Welcome to Ob’glaung

“He submerged, and a moment later, the bubble-like helmet he always wore bobbed back up to the surface.”

by Mary E. Lowd

Originally published in Midwest Furfest 2019 Conbook, December 2019


Water splashed into the Ob’glaung Station airlock, wetting three sets of feet — a pair of red-furred paws belonging to a Heffen, a pair of gray-tufted paws belonging to a Woaoo, and a pair of green-scaled S’rellick talons.  A long blue fin hovered, trailing over the water’s surface, as an icthyoid Lintar swam eager circles through the air. Continue reading “Welcome to Ob’glaung”

Ecto-Busters One

“I’m sure the fire-spitting portal-thingy at the top of the Great Dane Building will hold for forty minutes or so while we eat some wontons.”

by Mary E. Lowd

Originally published in Midwest Furfest 2019 Conbook, December 2019


Sunny’s belly gurgled, and she adjusted the heavy weight of the techno-ecto-pack on her back.  The hardworking yellow Labrador hadn’t been able to grab a meal all day long.  Not even a snack.  Her ecto-busting team was too busy dissipating ghosts, exorcising possessed buildings, and laying ghouls back to rest.  It had been one haunt after another, non-stop, ever since the first phone call that Halloween morning.  But what were they supposed to do?  Who else were the good dog and cat citizens of Dogotham City gonna call? Continue reading “Ecto-Busters One”

Heart of an Orca, Grace of a Cat

“The cat’s ears flicked. Her black and white patches made her look like she was wearing a tuxedo, terribly overdressed for the wild, windy beach.”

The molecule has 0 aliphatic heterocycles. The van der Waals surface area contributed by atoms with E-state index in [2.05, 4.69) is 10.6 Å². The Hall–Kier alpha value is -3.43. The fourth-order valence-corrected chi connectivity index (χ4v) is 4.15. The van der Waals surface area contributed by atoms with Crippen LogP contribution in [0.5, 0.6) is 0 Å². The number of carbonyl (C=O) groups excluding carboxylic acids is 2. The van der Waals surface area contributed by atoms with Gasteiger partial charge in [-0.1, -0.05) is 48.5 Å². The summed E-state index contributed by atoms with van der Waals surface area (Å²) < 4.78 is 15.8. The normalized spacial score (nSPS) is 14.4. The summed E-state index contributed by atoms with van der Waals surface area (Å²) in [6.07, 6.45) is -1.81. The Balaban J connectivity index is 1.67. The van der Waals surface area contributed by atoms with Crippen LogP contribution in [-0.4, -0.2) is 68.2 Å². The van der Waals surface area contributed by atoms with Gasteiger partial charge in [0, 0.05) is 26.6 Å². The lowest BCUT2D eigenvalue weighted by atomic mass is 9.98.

by Mary E. Lowd

Originally published in Furvana 2019 Conbook, September 2019


Jamie watched the roiling waves, searching for unicorns in the white spray.  She sat on the golden sand of the freezing Oregon beach, clutching her favorite book, The Last Unicorn, to her chest.  Her toes were red and numb from wading.  The water was too cold for swimming.

Continue reading “Heart of an Orca, Grace of a Cat”

Black Out In Space

“Her species were plains-folk from a planet with five moons. So, she’d never before experienced the type of darkness that happens on a space station during a black out.”

by Mary E. Lowd

Originally published in The Rabbit Dies First, January 2019


The lights had gone out ten minutes ago.  The sound of the air circulators had shut down too.  Narchi didn’t know what was happening, but she was scared.  Power shouldn’t shut down on a space station.  Yet, she had to hold herself together.  Her lapine roommates had left her babysitting nearly a dozen of their children.  When she’d agreed, she hadn’t expected it to be in the dark. Continue reading “Black Out In Space”

Tortoise Who

“As the door moved, it seemed to change size, growing smaller and larger almost at the same time. On the side of the concrete step, it coalesced into the perfect size for a mouse.”

by Mary E. Lowd

Originally published in Exploring New Places, July 2018


By the concrete steps up to the footbridge over Dixon Creek, a tortoise shell phased in and out of existence, accompanied by a strangely cheerful wheezing sound.

Rosie the mouse was too busy running away from a cat to notice.  The cat, a gray tabby named Shreddy, was having too much fun to care. Continue reading “Tortoise Who”

Moon Dust

“She needed moon dust to protect herself. She needed moon dust to stay lupine.”

by Mary E. Lowd

Originally published in Werewolves Versus Fascism, May 2017


Rainal gripped the vial of moon dust tightly in her clawed hand. It was the only vial she had left.  Without it…  No, she wouldn’t think about that. She would find a new source of dust in this space station bazaar. Someone had to be selling it.